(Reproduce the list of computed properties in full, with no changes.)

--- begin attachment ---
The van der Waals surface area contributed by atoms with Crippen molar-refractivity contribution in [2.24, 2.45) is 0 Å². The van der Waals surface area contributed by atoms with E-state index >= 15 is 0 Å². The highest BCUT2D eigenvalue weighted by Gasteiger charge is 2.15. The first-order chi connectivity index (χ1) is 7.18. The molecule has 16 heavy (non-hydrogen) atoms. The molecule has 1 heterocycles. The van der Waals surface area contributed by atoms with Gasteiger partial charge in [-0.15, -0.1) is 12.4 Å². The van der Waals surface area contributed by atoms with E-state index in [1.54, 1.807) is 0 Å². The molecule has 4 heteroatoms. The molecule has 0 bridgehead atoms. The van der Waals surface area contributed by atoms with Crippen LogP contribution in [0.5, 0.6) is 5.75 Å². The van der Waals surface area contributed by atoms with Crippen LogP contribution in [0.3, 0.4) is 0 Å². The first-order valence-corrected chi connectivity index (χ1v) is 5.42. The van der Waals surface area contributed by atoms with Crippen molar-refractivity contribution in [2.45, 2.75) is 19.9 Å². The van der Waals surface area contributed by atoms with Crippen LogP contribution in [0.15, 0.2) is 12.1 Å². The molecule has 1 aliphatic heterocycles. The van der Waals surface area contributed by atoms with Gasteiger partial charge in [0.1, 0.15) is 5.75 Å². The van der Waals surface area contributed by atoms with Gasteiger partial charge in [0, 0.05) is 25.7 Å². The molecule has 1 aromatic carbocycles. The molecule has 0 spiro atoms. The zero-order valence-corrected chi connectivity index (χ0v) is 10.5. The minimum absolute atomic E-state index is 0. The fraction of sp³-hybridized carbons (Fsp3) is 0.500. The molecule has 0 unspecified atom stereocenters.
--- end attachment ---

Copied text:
The van der Waals surface area contributed by atoms with Crippen molar-refractivity contribution in [2.24, 2.45) is 0 Å². The van der Waals surface area contributed by atoms with E-state index >= 15 is 0 Å². The highest BCUT2D eigenvalue weighted by Gasteiger charge is 2.15. The first-order chi connectivity index (χ1) is 7.18. The molecule has 16 heavy (non-hydrogen) atoms. The molecule has 1 heterocycles. The van der Waals surface area contributed by atoms with Gasteiger partial charge in [-0.15, -0.1) is 12.4 Å². The van der Waals surface area contributed by atoms with E-state index in [1.54, 1.807) is 0 Å². The molecule has 4 heteroatoms. The molecule has 0 bridgehead atoms. The van der Waals surface area contributed by atoms with Crippen LogP contribution in [0.5, 0.6) is 5.75 Å². The van der Waals surface area contributed by atoms with Crippen LogP contribution in [0.3, 0.4) is 0 Å². The first-order valence-corrected chi connectivity index (χ1v) is 5.42. The van der Waals surface area contributed by atoms with Crippen molar-refractivity contribution in [2.45, 2.75) is 19.9 Å². The van der Waals surface area contributed by atoms with Crippen LogP contribution in [0.15, 0.2) is 12.1 Å². The molecule has 1 aliphatic heterocycles. The van der Waals surface area contributed by atoms with Gasteiger partial charge in [0.1, 0.15) is 5.75 Å². The van der Waals surface area contributed by atoms with Gasteiger partial charge in [0, 0.05) is 25.7 Å². The molecule has 1 aromatic carbocycles. The molecule has 0 spiro atoms. The zero-order valence-corrected chi connectivity index (χ0v) is 10.5. The minimum absolute atomic E-state index is 0. The fraction of sp³-hybridized carbons (Fsp3) is 0.500. The molecule has 0 unspecified atom stereocenters.